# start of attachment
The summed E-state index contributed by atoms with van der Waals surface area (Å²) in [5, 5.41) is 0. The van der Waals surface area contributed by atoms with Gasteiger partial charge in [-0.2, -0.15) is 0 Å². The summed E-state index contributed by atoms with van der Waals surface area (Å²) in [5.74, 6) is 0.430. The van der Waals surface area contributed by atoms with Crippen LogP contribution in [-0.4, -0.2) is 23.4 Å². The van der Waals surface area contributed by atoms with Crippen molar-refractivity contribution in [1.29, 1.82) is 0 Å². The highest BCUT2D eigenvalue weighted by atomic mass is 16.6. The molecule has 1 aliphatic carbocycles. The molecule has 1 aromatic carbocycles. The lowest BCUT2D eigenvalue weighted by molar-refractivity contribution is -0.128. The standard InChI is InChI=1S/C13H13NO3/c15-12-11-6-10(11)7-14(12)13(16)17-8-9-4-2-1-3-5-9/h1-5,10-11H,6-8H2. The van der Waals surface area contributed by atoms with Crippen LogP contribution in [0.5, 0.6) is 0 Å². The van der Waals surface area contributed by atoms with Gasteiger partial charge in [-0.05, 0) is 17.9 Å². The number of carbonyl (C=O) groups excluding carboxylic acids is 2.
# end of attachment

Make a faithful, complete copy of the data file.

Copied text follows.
The summed E-state index contributed by atoms with van der Waals surface area (Å²) in [5, 5.41) is 0. The van der Waals surface area contributed by atoms with Gasteiger partial charge in [-0.2, -0.15) is 0 Å². The summed E-state index contributed by atoms with van der Waals surface area (Å²) in [5.74, 6) is 0.430. The van der Waals surface area contributed by atoms with Crippen LogP contribution in [-0.4, -0.2) is 23.4 Å². The van der Waals surface area contributed by atoms with Crippen molar-refractivity contribution in [1.29, 1.82) is 0 Å². The highest BCUT2D eigenvalue weighted by atomic mass is 16.6. The molecule has 1 aliphatic carbocycles. The molecule has 1 aromatic carbocycles. The lowest BCUT2D eigenvalue weighted by molar-refractivity contribution is -0.128. The standard InChI is InChI=1S/C13H13NO3/c15-12-11-6-10(11)7-14(12)13(16)17-8-9-4-2-1-3-5-9/h1-5,10-11H,6-8H2. The van der Waals surface area contributed by atoms with Crippen LogP contribution in [0.5, 0.6) is 0 Å². The van der Waals surface area contributed by atoms with Gasteiger partial charge in [-0.05, 0) is 17.9 Å². The number of carbonyl (C=O) groups excluding carboxylic acids is 2.